In a world blasted and barren, the last bastion of civilization is a fortress-city called Central. Kaine, the city's benevolent arbiter, rules over the people in exchange for his gift to them: Re:memory—a public archive containing humanity's memories of the world before it was destroyed.
Rezin doesn't know who he is or why he's in Central, but he does know this: he is a Reaper. When Rezin meets Elara, an intrepid adventurer with a troubled past, and Vray and Bastian, mysterious twins possessing incredible powers, they embark on a journey through space and time in search of the answers Rezin seeks.
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A Great Vision Half-Baked
I'll begin by putting it frankly for the tl;dr crowd: this story had enormous potential, but the execution here faceplants just after the starting bell due to innumerable technical hiccups and a concept that the author lacks the skill to tackle competently. Still reading? Allow me to elaborate.
Being an avid Celldweller fan, I had high hopes for this book, perhaps too high. I preordered the physical bundle with the real paper, the soundtrack, and the art book and chomped at the bit for weeks to enjoy them. As I dove into the first chapters, I got a better sense of the world from the music than from reading. Perhaps that was intentional, a sort of symbiosis, but that doesn't excuse the author from fleshing out the world of the story. Instead, Viola spends the lion's share of his time inside the characters' heads, trying to entwine an omniscient third person perspective and a first person slant from every major character. He will do this within the same scene, bifurcating them sometimes with a line break, italics, or with choice placement of stylishly demarcated page breaks. His grasp of grammar and narrative structure is regrettably poor. As the story meanders through its final act, the characters travel between times and alternate realities to stop Kaine's mindless pursuit of control and godlike power. These transitions are very poorly done; the barriers between points in time and space disappear and it becomes nigh to impossible to comprehend what is happening when or where. The book tries to play off of the theories of parallel realities and the notion that time is not linear, but Viola is very clumsy in navigating that territory.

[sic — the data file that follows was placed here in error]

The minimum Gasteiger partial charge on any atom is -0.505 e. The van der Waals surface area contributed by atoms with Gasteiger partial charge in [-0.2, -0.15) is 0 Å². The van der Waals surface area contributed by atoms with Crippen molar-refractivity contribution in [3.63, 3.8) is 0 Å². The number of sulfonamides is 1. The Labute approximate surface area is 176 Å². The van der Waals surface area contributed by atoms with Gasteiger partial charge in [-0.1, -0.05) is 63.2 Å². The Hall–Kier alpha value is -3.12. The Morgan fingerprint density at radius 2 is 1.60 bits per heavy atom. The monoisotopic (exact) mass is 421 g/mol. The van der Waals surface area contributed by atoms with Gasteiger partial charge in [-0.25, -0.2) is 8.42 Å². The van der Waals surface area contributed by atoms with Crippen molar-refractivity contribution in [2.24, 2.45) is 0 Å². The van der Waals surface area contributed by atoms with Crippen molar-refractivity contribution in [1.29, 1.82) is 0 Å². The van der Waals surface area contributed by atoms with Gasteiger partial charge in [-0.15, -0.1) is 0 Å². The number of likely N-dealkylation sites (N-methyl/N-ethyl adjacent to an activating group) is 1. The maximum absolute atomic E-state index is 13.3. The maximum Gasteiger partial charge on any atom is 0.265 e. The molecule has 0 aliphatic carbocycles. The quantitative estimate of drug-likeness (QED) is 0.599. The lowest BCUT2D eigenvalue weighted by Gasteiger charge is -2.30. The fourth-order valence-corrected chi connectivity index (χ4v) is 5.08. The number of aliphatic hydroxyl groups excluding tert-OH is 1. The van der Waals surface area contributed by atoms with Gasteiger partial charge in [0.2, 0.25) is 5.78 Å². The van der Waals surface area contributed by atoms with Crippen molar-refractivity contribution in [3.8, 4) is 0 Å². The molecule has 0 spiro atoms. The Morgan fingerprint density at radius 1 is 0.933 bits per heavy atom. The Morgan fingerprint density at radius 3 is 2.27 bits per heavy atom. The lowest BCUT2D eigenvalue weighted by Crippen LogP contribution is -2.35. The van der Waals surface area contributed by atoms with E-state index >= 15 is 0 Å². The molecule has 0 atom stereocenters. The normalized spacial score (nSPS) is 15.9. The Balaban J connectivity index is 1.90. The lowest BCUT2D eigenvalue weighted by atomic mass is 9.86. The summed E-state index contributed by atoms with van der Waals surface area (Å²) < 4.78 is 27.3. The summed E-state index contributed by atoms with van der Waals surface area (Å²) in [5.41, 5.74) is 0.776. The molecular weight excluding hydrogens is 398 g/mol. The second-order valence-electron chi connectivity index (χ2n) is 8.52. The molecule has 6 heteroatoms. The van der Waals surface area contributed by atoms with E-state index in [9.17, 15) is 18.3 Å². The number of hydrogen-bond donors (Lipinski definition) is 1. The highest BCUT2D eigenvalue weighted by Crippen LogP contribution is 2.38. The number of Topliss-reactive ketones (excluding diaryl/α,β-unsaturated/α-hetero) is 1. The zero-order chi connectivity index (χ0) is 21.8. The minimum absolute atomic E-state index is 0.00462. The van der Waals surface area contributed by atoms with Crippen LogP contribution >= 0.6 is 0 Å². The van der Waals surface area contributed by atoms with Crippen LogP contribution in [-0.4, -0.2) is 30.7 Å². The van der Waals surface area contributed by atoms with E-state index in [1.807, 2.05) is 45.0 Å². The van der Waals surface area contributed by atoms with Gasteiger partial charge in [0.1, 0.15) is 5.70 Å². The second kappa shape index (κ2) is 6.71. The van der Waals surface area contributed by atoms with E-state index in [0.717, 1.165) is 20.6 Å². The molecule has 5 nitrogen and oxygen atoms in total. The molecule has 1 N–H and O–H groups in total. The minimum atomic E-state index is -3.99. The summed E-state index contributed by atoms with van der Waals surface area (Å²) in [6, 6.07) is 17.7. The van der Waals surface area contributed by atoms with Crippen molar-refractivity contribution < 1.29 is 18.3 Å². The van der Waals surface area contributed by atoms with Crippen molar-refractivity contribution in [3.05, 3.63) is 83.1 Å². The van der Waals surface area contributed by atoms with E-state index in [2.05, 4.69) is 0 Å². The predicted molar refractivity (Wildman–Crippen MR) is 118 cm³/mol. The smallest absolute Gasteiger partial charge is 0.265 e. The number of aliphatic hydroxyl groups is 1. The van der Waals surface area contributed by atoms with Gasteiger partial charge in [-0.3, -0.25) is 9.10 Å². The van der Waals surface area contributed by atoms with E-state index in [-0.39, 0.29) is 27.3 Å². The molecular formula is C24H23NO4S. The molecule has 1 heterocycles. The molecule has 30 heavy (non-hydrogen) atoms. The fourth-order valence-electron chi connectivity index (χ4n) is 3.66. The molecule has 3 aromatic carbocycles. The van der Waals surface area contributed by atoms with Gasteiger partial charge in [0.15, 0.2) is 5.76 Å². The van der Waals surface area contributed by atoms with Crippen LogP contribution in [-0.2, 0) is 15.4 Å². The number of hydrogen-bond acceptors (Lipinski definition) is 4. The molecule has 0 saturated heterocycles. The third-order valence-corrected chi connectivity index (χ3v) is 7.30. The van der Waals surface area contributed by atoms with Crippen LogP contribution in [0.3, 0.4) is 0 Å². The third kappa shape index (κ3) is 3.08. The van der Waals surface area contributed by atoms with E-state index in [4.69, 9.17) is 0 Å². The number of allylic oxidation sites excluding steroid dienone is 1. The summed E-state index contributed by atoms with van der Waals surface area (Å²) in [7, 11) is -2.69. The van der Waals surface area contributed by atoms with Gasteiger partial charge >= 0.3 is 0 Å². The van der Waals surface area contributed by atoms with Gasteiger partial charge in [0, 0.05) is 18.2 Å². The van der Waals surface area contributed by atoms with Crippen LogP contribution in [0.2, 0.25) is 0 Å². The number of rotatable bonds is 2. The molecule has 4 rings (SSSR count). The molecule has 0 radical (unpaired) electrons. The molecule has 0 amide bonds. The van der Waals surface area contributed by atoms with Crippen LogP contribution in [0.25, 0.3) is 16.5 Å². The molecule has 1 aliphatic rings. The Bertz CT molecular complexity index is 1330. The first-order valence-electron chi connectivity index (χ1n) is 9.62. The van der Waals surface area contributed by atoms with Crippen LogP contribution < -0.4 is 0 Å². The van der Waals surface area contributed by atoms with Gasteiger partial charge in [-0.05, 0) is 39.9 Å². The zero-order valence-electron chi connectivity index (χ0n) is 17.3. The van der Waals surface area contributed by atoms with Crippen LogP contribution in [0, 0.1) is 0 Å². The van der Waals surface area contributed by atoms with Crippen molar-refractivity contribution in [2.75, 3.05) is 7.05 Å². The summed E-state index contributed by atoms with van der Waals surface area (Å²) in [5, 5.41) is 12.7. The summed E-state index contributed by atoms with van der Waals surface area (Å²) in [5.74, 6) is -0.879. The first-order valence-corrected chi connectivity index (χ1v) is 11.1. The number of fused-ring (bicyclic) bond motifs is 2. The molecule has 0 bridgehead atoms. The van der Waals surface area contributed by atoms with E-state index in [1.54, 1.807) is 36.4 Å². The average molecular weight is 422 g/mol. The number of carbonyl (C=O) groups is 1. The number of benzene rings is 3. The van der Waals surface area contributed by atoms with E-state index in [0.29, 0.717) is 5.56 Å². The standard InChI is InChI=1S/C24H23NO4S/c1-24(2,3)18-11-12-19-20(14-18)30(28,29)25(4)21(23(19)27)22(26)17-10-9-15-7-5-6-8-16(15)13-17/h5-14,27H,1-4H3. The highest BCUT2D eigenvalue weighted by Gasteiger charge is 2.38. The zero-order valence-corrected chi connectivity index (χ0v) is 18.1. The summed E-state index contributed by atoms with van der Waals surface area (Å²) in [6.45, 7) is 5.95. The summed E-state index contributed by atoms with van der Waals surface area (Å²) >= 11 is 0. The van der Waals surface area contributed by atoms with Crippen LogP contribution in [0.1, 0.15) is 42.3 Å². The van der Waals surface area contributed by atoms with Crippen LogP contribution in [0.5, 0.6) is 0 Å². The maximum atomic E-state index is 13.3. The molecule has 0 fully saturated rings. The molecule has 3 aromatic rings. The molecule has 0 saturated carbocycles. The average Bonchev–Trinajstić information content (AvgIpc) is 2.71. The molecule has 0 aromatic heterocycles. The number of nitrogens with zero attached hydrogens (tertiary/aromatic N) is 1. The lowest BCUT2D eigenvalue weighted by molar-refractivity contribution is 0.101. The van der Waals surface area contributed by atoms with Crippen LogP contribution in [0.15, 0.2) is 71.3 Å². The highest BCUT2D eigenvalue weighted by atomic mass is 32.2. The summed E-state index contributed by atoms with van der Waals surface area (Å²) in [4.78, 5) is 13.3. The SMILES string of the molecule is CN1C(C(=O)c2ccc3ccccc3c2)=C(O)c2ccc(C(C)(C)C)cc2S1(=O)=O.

There is an apparent attempt to fill pages here. The language of the book is painfully repetitive, dotted throughout with uses of the same descriptive phrases and expressions of internal thought that appear again and again verbatim. On numerous occasions while reading, I found myself thinking, "again with the 'dark thing' and the 'creature who claimed to be so-and-so'? Come on, guys, pick up a thesaurus if you have to." Viola retraces the same steps ad nauseam. Meanwhile, there is a striking lack of world building. Characterizing and visualizing a world and history thereof is part and parcel to science fiction. This is not to say that Klayton and Viola neglect the visual aspect of storytelling outright, but the environments as they are presented are so plain and generic that they do nothing to draw the reader in. Central, the Outlands, Scardonia, Dark Earth, and Re:memory are cookie cutter sci-fi locales. Considering it comes packaged with a complement of visual concept art, there is no possible way that lack of inspiration is to blame.
Characterization is bland here too. Rezin, Elara, Venus, Kaine, and the supporting cast are forgettable figures. Their backstories are much too cursory and vague to give any substance or validity to their convictions. Heroes and villains clash with tension from unknown histories, allies and lovers inexplicably gravitate together, speeches by purportedly great leaders are utterly vapid in their delivery. There is so much missing in this novel. I simply cannot understand how all of this was overlooked and the duo felt the need to fill pages with riff-raff. Speaking of riff-raff, I'd like to make mention one particularly disturbing scene in Blackstar's second act. After a character's consciousness and memories are downloaded into Re:memory following her death, an antagonist orders the doctors to leave and has his way with her dead body. This threw me completely sideways. There are scenes of startling gore and nudity at well timed moments in the book, but this act of necrophilia comes out of nowhere, complete unnecessary for any reason than to shock the reader. Yes, it's intended to give weight to his psychosis and his evil, but it only lends itself to making him more hollow. It's so entirely random, extreme, and distasteful that the reader is left feeling sick and merely asking, "why?"
Wish Upon a Blackstar created a visceral and living world with a wonderfully dark, dynamic, and chilling atmosphere. After being nearly four years in development, I'm disappointed by how barren Blackstar is and how far it strays from the original concept and into the realm of b-movie sci-fi mediocrity. It's a prime rib absolutely full of fat and gristle and served with nothing else.